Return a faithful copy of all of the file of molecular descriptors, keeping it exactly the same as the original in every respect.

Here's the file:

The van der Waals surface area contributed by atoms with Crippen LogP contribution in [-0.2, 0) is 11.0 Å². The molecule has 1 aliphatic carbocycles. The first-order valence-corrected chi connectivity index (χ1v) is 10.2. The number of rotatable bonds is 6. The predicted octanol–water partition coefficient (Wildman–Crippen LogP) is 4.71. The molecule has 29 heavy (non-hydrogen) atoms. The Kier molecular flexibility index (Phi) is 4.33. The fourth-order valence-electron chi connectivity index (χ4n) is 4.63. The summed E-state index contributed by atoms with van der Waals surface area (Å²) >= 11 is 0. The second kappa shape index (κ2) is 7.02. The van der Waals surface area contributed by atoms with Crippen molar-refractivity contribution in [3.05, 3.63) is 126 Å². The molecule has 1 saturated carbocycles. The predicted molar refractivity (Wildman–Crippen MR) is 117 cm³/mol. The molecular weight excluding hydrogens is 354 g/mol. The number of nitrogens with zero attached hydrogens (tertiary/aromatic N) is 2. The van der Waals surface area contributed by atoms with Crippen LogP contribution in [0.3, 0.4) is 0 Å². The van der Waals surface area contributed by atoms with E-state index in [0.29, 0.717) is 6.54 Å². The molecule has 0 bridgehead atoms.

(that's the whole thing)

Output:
The van der Waals surface area contributed by atoms with Crippen LogP contribution in [-0.2, 0) is 11.0 Å². The molecule has 1 aliphatic carbocycles. The first-order valence-corrected chi connectivity index (χ1v) is 10.2. The number of rotatable bonds is 6. The predicted octanol–water partition coefficient (Wildman–Crippen LogP) is 4.71. The molecule has 29 heavy (non-hydrogen) atoms. The Kier molecular flexibility index (Phi) is 4.33. The fourth-order valence-electron chi connectivity index (χ4n) is 4.63. The summed E-state index contributed by atoms with van der Waals surface area (Å²) >= 11 is 0. The second kappa shape index (κ2) is 7.02. The van der Waals surface area contributed by atoms with Crippen molar-refractivity contribution in [3.05, 3.63) is 126 Å². The molecule has 1 saturated carbocycles. The predicted molar refractivity (Wildman–Crippen MR) is 117 cm³/mol. The molecular weight excluding hydrogens is 354 g/mol. The number of nitrogens with zero attached hydrogens (tertiary/aromatic N) is 2. The van der Waals surface area contributed by atoms with Crippen LogP contribution in [0.3, 0.4) is 0 Å². The van der Waals surface area contributed by atoms with E-state index in [0.29, 0.717) is 6.54 Å². The molecule has 0 bridgehead atoms.